PHONETICS (_____, the matters pertaining to the voice, c/xovij) is the science and art of the production of sounds, including cries, by means of the organs of speech in man and their analogues in other animals.
This very extensive subject may be divided into the following three parts. (1) Anatomical, the accurate descrip-tion of all the organs employed, emissive (lungs, with the muscles acting on them, trachea, larynx, pharynx, mouth and its parts, nose and its passages, with its closing valve the uvula) and receptive (the ear, external and internal, and parts of the brain with which the auditory nerve com-municates). As all voice-sounds are produced by imita-tion, defects in the receptive organs entail defects in the action of the emissive. The congenitally deaf are conse-quently mute. (2) Physiological, the co-ordinated action of the parts just referred to in hearing and uttering sounds, and especially expiration and inspiration, with laryngeal, oral, and nasal actions, and the relation of these actions to the will (on these see VOICE). (3) Acoustical, with especial reference to the action of double membranous reeds, as in the glottis; the effects of resonance chambers, both fixed and variable in shape and size, open and closed, single and combined, and of the passage of air, more or less in a state of sonorous vibration, through tubes of variable lengths and widths, with walls of variable hardness, and with or without the interposition of semi-viscous fluids, as well as of flapping, smacking, or vibrating parts, and of other obstructions ; also investigations into the nature, production, and appreciation of qualities of tone, and tkeir gradual but rapid gliding one into another, as well as into the nature of sympathetic vibration, not only of the differ-ent cavities filled with air in the organs of speech but of the solid bony parts, and also the softer cartilages, sinews, and muscles connecting and supporting them. This part of the subject, which is far from having been fully investi-gated at present, has two main subdivisions(a) musical, regarding the nature and properties of musical sound, and especially song, with their varieties due to force, pitch, and quality, as partly investigated in Helmholtz's Sensations of Tone; (b) rhetorical, regarding the mechanism of speaking as distinct from singing, the blending and differentiation of qualities of tone, partly musical and partly unmusical, with constantly variable and ill-defined pitch, and force, influenced by feeling; this subdivision embraces speech in particular, its special sounds for conveying thought and feeling, with their constantly-shifting characters, and also cries of joy and pain, as well as, properly speaking, the cries of the lower animals by which they communicate with those of the same kind; hence it comprehends also language, elocution, and philology in their fundamental constitution.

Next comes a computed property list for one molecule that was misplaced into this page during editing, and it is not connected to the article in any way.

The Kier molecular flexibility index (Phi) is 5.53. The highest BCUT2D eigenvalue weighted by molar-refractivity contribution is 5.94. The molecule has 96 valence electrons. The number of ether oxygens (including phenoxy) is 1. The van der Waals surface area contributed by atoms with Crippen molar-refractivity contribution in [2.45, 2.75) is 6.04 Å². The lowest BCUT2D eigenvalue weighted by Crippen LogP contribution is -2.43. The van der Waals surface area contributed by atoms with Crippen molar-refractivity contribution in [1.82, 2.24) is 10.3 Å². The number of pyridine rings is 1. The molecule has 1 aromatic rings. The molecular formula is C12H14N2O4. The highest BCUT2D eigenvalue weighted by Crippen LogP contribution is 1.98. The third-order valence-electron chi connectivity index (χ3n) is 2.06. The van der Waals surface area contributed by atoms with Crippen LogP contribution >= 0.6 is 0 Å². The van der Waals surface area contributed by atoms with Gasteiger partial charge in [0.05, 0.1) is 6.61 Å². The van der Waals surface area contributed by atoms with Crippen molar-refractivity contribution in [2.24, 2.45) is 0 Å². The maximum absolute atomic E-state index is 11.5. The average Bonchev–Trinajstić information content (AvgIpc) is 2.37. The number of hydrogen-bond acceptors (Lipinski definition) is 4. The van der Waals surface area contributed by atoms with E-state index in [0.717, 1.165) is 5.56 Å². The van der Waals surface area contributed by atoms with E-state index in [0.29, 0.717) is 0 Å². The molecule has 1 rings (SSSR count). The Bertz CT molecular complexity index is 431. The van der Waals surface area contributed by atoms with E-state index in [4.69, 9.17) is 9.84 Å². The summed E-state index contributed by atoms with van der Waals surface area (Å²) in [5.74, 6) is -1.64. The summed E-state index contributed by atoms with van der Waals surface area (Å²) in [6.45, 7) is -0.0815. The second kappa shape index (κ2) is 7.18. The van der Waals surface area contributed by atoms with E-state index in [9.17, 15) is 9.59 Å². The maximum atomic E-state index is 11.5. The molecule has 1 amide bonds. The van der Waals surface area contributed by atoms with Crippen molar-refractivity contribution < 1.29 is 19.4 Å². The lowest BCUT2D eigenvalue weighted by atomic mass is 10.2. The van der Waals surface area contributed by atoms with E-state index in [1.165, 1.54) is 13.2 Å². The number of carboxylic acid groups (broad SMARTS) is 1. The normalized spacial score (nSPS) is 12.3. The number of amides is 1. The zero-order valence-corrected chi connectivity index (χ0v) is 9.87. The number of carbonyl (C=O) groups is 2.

In a more restricted sense, applied solely to human be-ings and to articulate significant sounds (that is, exclusive of cries of pain and pleasure, or the inarticulate and often unconscious noises of snoring, snuffling, gargling, pant-ing, laughing, crying, sobbing, sneezing, and the like), the term " phonetics " is used to designate a work on the enu-meration, evaluation, relations, classification, analysis, and synthesis of SPEECH-SOUNDS (q.v.),that is, of the sounds actually used in speech for conveying and recording thought by different nations and tribes, together with a means of fixing them by visible signs. The alphabet has followed speech-sounds with very halting steps. It is only in quite recent times that sufficient knowledge of the nature of speech has been obtained to enable us in some measure to understand and unravel the mysteries of the old enigmatic forms, and thus to construct a securer basis for philology than the guesses on which it once rested.